The audience for domestic films reached a low point, due partially to the opening of the market to overseas films (especially from the United States and Hong Kong). By 1993, 16 percent of the films seen by South Korean audiences were made domestically. However, the local film industry persevered through this lean period.[9][26]

Since 1997[edit]

South Korean cinema has had domestic box-office success exceeding that of Hollywood films since the late 1990s, largely due to laws limiting the number of foreign films per theater per year.[27] The screen quota, in existence since 1967, limits the number of days per year that foreign films can be shown on a given South Korean screen and has been criticized by film distributors outside South Korea as unfair. As a prerequisite for negotiations with the United States for a free-trade agreement, the Korean government cut its annual screen quota for domestic films from 146 days to 73 (allowing more foreign films to enter the market).[28] In February 2006, South Korean movie workers staged mass rallies to protest the cut.[29] According to Kim Hyun, "South Korea's movie industry, like that of most countries, is grossly overshadowed by Hollywood. The nation exported US$2 million-worth of movies to the United States last year and imported $35.9 million-worth".[30] 2017 studies by Parc and Messerlin & Parc described several consequences of the screen-quota cut.[31]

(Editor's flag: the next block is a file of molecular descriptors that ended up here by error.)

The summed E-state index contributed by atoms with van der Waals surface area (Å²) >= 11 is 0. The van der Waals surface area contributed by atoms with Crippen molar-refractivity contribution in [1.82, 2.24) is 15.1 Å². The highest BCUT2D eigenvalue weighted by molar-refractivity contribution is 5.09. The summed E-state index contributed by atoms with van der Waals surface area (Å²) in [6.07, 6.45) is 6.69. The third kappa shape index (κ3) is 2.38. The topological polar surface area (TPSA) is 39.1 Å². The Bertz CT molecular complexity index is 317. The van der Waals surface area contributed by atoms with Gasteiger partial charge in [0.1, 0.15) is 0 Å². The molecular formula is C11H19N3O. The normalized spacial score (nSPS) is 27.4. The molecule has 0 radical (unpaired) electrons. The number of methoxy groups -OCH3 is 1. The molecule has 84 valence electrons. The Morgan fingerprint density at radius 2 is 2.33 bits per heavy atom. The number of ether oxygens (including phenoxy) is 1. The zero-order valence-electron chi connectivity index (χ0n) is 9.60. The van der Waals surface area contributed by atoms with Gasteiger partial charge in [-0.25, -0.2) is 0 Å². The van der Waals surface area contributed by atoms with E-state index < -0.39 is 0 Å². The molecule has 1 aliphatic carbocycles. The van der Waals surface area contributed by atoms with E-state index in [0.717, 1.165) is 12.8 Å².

Shiri (1999), about a North Korean spy preparing a coup in Seoul, was the first film in Korean history to sell more than two million tickets in the capital city.[32] Its popularity, combined with the screen quota, helped Shiri to surpass Hollywood box-office hits such as Titanic, The Matrix and Star Wars in South Korean theaters.[33] In 2000, Joint Security Area was more successful than Shiri; a year later, Friend did the same. The romantic comedy My Sassy Girl was more successful than The Lord of the Rings and Harry Potter, released at the same time in South Korea.[34] New films continued to outperform older releases in 2004, and Korean productions attracted bigger audiences than Hollywood films; Silmido and Taegukgi were each seen by over 10 million people domestically.[34]